In our monthly series, Women’s Funding Network Corporate Spotlight, we take a deeper look at corporations making strides in advancing gender equity, women’s economic security, and women’s leadership. From increasing the number of women on corporate boards and C-level positions to releasing company-wide pay data, committing to transparency in reporting workplace sexual harassment and contributing to the increase of philanthropic funding to women and girls globally, we strive to spotlight those in the private sector who are moving the needle to a more equitable world. Our hope is that this list calls attention to organizations who are accelerating momentum both in their own workforce as well as outside of it in order to inspire change in others.
Our intention is to recognize efforts and initiatives led by companies who create impact. We monitor and rely on data and reports originally released by Bloomberg, Forbes, Equileap and many others.
Citi made the news early this year but not with their earnings. The company was the first in financial services to disclose internal gender pay gap figures (comparing median pay for female employees with their male counterparts) and the data released was “an ugly number”, according to CEO, Michael Corbat. This is not a small undertaking for a multinational enterprise. Sara Wechter, Citi’s head of Human Resources, had stated in an interview, “We came to the conclusion we have nothing to hide,” she said and added: “We want to be as transparent as possible to employees about why representation matters. It wasn’t so much about the number; it’s about the message it sends to our employee base.” City also pledged that by 2021 they will increase women in senior roles globally from 37% to at least 40%. Building a balanced company is an ongoing effort that Citigroup appears to monitor closely. More than 50% of Citigroup’s employees are women and more than 45% of their U.S. workforce are minorities. We hope that their commitment to transparency resonates with others and brings about much needed changes throughout the financial sector.
Procter & Gamble
P&G, the company behind essential products for women, such as Tampax, Always, and Oil of Olay, has pledged to accurately portray women in ads and media, while also pushing for gender equality in top marketing and creative jobs at advertising agencies. Considering P&G’s $7 billion advertising budget the commitment is undeniably a huge step forward. P&G is also a founding member in the UN Women’s Unstereotype Alliance, which analyzes gender roles portrayed in media globally. At the #WeSeeEqual summit in 2018, UN Women and Procter & Gamble announced that over the next three years, P&G will spend $100 million investing in women-owned businesses in India, The Middle East, and Africa, in addition to educating 23 million girls on personal hygiene and puberty in same regions.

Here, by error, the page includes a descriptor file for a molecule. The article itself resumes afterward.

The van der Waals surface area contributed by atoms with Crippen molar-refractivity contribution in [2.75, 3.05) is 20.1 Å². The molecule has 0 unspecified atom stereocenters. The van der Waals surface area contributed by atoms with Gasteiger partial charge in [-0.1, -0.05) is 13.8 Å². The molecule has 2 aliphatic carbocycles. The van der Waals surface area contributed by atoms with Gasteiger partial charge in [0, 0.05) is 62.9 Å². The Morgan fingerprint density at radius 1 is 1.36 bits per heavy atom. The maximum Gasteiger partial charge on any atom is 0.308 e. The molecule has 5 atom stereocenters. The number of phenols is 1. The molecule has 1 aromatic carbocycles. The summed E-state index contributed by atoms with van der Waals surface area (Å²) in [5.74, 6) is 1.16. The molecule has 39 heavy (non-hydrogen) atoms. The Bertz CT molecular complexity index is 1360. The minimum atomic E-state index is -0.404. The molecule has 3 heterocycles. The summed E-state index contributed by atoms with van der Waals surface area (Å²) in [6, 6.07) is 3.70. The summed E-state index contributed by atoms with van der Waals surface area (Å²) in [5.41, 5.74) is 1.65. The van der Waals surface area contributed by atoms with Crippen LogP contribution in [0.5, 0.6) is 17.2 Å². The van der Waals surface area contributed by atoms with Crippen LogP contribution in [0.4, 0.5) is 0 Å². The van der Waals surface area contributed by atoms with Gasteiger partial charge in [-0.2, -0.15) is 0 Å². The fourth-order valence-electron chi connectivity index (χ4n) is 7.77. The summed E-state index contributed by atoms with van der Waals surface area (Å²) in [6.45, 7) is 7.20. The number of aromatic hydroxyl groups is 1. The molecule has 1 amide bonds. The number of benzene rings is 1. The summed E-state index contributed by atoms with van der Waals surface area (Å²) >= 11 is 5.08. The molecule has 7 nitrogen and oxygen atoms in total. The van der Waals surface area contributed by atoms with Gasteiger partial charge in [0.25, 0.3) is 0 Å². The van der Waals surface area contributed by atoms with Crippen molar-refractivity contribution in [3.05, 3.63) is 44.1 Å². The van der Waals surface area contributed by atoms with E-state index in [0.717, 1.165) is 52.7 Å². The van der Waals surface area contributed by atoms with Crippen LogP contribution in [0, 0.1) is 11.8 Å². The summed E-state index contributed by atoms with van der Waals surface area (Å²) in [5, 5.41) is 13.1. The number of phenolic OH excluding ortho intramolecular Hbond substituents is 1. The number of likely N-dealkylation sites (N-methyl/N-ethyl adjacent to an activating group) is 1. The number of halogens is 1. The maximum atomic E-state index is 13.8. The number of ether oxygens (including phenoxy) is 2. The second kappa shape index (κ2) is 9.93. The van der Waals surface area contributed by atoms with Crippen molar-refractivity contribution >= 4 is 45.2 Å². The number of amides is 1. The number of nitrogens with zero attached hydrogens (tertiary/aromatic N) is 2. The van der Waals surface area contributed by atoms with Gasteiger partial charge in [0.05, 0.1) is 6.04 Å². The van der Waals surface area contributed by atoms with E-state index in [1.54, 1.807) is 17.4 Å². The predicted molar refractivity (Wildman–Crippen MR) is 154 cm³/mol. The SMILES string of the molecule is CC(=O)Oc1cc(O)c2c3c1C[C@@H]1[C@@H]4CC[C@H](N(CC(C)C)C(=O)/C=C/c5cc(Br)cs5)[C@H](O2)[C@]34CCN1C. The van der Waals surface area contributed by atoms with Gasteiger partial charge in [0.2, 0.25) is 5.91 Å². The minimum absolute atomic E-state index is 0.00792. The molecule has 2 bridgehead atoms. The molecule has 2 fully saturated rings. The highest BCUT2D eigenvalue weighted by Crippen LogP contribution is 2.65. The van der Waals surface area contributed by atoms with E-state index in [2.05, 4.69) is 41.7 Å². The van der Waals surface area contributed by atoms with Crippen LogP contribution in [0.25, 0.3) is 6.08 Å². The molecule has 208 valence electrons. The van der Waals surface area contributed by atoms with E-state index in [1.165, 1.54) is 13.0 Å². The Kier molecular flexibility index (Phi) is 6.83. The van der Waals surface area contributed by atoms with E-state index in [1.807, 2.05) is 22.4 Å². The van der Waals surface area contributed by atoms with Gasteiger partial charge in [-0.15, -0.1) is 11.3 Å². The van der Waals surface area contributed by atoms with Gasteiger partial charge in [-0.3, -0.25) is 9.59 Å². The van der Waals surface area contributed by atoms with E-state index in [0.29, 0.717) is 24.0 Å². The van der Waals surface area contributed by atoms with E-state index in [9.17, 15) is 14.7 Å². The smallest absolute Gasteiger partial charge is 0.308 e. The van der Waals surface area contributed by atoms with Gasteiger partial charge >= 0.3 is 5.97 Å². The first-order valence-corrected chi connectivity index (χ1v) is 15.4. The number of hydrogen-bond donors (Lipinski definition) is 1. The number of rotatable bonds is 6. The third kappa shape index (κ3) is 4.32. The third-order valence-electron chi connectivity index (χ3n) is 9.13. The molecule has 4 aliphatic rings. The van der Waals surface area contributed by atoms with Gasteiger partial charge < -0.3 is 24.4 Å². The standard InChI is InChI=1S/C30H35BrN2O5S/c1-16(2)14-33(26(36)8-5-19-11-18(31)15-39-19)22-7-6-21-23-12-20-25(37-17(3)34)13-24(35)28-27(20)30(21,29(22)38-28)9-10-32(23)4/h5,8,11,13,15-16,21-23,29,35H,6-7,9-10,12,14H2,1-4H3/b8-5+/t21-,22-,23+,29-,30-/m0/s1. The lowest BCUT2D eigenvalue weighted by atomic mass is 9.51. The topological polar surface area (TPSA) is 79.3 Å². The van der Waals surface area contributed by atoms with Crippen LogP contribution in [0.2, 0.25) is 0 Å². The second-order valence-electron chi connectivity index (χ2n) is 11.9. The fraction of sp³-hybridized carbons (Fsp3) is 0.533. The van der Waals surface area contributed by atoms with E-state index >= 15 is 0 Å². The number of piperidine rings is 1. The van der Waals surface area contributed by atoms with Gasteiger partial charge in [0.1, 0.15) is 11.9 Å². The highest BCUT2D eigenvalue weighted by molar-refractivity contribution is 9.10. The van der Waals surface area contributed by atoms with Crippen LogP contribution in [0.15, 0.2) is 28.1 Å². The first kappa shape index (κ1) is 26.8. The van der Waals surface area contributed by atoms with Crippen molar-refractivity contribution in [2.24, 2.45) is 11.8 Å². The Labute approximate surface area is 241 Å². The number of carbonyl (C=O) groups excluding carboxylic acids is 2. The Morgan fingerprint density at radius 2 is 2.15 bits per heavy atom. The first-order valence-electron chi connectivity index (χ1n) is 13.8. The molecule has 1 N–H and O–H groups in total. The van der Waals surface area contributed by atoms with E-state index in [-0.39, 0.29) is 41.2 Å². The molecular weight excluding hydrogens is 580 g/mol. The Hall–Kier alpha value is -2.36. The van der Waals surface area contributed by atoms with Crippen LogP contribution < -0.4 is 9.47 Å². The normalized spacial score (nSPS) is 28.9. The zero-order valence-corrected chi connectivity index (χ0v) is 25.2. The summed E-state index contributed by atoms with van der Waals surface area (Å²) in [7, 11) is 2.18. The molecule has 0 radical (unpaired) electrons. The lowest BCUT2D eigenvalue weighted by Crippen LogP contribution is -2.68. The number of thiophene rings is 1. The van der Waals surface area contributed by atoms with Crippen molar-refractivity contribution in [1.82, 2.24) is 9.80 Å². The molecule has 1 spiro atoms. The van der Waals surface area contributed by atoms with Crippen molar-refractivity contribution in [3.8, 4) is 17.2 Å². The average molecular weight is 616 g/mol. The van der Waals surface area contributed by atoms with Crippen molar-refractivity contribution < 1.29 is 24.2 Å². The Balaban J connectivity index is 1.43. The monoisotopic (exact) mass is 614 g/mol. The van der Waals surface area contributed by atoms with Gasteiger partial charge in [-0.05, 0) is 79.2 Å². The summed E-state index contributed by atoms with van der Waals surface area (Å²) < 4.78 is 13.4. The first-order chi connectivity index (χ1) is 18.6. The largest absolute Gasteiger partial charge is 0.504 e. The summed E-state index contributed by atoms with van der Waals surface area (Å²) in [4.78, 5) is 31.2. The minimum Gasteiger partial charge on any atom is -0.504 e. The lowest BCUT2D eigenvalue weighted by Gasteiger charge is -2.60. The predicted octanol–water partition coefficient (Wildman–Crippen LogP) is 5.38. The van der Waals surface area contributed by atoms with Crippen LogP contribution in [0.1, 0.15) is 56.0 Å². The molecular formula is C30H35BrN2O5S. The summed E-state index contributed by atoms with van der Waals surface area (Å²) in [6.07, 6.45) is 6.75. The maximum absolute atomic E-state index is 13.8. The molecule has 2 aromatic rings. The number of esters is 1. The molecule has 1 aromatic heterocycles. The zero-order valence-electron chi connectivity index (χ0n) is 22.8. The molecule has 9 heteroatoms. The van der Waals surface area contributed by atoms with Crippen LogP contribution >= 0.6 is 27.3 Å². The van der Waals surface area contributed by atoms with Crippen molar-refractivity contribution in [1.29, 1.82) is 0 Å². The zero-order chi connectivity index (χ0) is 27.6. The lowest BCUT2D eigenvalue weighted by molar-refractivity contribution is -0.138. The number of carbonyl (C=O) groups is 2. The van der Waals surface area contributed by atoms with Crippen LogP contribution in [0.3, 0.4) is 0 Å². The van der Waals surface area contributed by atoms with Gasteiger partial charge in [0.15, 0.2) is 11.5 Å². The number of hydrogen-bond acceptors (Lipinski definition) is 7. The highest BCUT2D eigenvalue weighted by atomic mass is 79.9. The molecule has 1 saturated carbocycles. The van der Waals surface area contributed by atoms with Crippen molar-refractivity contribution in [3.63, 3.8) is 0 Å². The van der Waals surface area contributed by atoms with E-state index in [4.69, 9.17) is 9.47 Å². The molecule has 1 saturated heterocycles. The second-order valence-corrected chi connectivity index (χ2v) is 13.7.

The icing on the cake was the widely circulated Gillette commercial (Gillette was acquired by P&G in 2005) paired with the campaign “The Best Men Can Be.” Through this initiative, Gillette will donate $1 million annually for the next three years to non-profit organizations executing programs “designed to inspire, educate and help men of all ages achieve their personal ‘best’ and become role models for the next generation.” Advancing gender equity requires cross-sector collaboration and it will take both men and women to get there. We applaud P&G for this initiative and their ongoing commitment.
By leveraging unprecedented business intelligence data and research, S&P has been focused on raising awareness of and advancing the discussion around the benefits of greater inclusivity in the workforce. With the recently launched campaign, #ChangePays, S&P Global makes the economic case for the profound effects of equal pay and adding more women in the global economy. Coming from a leader like S&P, the campaign is incredibly meaningful as it sheds light on how we all win from equitable inclusion in the workforce. Not only will companies have a more diverse and balanced mindset but with more women in the workforce an estimated $12 trillion could be added to global GDP by 2025 according to S&P research and reports. In other words, data says it all and we could not agree more. Kudos to S&P for weighing in and bringing light to the facts.
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